goodbye to us (laughs), he called to his assistant, Fritz, and he said, “Bring me the
case of Tanagra heads.” Tanagra heads being little Greek heads about that big, which were of deities or figures from Greek mythology. And he said, “Anything you want, $20.” And so we started to
look because suddenly, we could have a piece of history, and we ended up choosing
four little heads, which were the beginning
of this adventure. – I think that’s just, I
love that story (laughs). It’s a good story. – But next year what happened in Ascona? – Well, the next year we
were there with our daughter. And we went, of course, to
see Dr. Rosenbaum again. And we saw in his office,
on the mantelpiece behind his desk, this Egyptian head, which was just thrilling,
just captivating. But obviously, it was not in our range. So we went through the whole building. And we came down after a while, and we said, “Dr. Rosenbaum, “we saw some things.” Because we usually would
show him what we found, and he’d discuss them and tell us, this is not interesting for you or this is okay. And I said, “But clearly
we can’t buy anything.” At our stage, it was expensive, and it was simply expensive,
it was an important piece. And he said, “Well, think
about it over the weekend. “I’ll think about it, too,
and then we’ll talk.” So we came back on Monday, and we had only been
thinking about this one piece, which we couldn’t get it out of our heads. We came back, and we told him that, and he said, “I have been thinking, too.” He said, “You have a
daughter who’s two years old. “And to have something beautiful “in the house creates an atmosphere. “And that atmosphere will
affect your daughter. “So therefore, “if there’s any way you can
buy it, you should buy it.” I said, “But Dr.
Rosenbaum, I can’t buy it.” He said, “How much can
you pay–” (laughing) “if you pay every month?” Well, I was nonplussed. I said, “Dr. Rosenbaum, I don’t know.” He said, “How much?” I said, “$50?” He said, “Okay. “But every month until it’s paid for. “And you take the piece with you.” And that was our first
really important piece. – Another really good story. So both of those things are
on view in the exhibition. So you need to go see them. When you go through the exhibition, you’ll see that there’s an initial little section of antiquities, because that was the
beginning for you and Myrna, because, at the time, that was
kind of what people collected, that’s sort of what you
were looking at in galleries and being exposed to. But then another kind of role of chance stepped in and also kind of a leap of faith and that’s the other thing
about your collecting story is kind of taking a leap of faith and acquiring things when you didn’t know anything about them, and then taking them home and finding out everything
that you could about them and, again, building up that collection. But you eventually kind
of focused on Asia. And I guess the next story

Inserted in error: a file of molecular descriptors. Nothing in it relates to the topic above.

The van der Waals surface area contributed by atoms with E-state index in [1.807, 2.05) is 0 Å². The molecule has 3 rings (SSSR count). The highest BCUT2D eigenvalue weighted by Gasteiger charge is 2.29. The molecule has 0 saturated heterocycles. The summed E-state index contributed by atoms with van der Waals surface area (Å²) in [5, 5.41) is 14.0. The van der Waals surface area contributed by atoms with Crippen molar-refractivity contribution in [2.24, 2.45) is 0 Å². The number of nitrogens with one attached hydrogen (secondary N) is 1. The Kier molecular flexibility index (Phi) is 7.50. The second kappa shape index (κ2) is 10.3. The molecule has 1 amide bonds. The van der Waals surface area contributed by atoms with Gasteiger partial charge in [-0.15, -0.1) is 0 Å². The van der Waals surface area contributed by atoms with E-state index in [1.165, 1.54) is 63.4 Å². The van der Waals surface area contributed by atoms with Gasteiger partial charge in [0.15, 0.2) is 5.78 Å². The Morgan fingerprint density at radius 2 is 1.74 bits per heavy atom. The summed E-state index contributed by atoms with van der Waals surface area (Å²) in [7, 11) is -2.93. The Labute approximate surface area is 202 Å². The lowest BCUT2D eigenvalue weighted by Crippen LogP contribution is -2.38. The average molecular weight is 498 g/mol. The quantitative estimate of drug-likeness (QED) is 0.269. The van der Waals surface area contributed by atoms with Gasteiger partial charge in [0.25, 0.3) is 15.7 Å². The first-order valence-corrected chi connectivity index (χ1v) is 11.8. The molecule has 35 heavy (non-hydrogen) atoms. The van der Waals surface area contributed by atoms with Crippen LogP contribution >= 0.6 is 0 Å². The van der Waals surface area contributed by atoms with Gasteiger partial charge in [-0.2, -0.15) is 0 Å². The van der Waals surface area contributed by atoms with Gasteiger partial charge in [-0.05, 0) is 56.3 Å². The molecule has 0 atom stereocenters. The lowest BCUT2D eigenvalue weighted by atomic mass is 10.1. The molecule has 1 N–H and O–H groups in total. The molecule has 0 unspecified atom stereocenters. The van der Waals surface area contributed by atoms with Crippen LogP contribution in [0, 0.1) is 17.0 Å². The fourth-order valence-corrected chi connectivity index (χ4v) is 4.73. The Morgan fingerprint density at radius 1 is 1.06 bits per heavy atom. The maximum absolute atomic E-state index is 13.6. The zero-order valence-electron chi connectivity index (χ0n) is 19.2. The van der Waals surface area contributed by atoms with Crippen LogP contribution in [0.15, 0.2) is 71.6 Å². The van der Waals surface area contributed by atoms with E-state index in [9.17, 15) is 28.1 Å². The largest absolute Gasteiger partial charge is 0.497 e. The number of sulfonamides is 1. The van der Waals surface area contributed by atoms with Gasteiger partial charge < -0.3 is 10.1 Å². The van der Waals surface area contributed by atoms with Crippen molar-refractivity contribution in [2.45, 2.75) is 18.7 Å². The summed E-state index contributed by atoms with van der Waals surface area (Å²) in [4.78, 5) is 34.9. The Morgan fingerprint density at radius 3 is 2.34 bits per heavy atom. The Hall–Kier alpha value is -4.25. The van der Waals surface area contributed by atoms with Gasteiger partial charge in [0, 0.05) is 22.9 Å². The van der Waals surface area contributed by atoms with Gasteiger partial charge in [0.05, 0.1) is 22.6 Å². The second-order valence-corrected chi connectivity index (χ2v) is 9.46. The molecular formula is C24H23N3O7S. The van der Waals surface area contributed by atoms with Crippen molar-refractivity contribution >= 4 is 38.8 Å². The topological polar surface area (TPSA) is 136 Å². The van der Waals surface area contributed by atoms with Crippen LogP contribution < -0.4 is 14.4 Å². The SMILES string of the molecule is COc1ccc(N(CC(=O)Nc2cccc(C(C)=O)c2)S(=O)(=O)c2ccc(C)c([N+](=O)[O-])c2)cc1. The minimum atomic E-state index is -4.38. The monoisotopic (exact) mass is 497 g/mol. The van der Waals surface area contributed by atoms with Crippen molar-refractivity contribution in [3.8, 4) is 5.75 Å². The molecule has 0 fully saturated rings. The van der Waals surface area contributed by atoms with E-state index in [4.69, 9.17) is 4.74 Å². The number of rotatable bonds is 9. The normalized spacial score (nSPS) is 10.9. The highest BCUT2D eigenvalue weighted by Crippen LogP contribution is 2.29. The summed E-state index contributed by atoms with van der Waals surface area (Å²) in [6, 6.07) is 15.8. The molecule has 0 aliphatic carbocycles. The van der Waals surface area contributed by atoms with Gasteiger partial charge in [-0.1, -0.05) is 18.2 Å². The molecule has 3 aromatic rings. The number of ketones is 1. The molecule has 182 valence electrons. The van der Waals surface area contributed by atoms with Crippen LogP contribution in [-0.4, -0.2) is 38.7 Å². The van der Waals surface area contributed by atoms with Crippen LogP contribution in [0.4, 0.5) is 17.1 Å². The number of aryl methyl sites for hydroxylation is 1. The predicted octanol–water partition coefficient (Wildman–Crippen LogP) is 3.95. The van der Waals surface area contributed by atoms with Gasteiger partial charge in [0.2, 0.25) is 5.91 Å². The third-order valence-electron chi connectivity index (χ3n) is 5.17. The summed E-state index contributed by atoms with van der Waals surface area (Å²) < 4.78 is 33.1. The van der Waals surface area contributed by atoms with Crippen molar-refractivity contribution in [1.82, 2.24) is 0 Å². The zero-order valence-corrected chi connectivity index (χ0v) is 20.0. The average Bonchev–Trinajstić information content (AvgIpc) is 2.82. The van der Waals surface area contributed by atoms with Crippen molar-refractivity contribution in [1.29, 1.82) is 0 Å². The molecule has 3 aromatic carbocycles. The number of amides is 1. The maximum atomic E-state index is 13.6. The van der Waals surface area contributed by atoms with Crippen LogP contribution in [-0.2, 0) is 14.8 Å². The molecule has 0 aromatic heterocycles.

is how that came to be, and it’s the story of porcelain. So, will you tell us that story, please? (laughs) – Well, the way we got
involved with Chinese art was, again, really purely
a result of chance. We had gone to Ghent, in
Belgium, for the weekend. And we got to an inn
just outside of the town, but we were too early for dinner. And so we went into town
to see what it looked like and what was there. But we were also too late
for any of the stores, because it was just after
most stores had closed and too early for dinner. So we started to look around, and the only shop that was open was a shop that sold Chinese porcelain. And so I said to Myrna, “Well, let’s go in “and we’ll look at it.” She said, “I don’t want to go in.” She said, “I don’t like
that black furniture “with the big ball and claw feet.” But it started to rain. (laughing) So we didn’t have a choice, we walked in, and there was a middle-aged
man, a smallish man, who had a big smile and a
fistful of mimeographed papers, who was very enthusiastic and eager to show us what he had. The mimeographed papers
explained Chinese porcelain and periods. And little by little,
we looked at these cups and saucers and vases and dishes, and actually they were rather nice. And we ended up being there, we almost missed dinner, for about an hour and a half or so, and we said to him, “Well, if we were to
collect Chinese porcelain, “what would you suggest?” And he said, “Oh, kangxi blue and white.” Which meant, the 17th to the 18th century. And so we started to choose
some cups and saucers and a couple of vases and one big plate with
the Wall of China on it. And we ended up, actually, finding that these things are really
rather interesting and quite pretty and so on, and we ended up with a
whole boxful of stuff. And the next morning we went
back and bought a few more. And we took them back to Paris and found that, at the time, there was an identification service at the Musée Guimet. We took them in, and Daisy Lion-Goldschmidt, who had written the book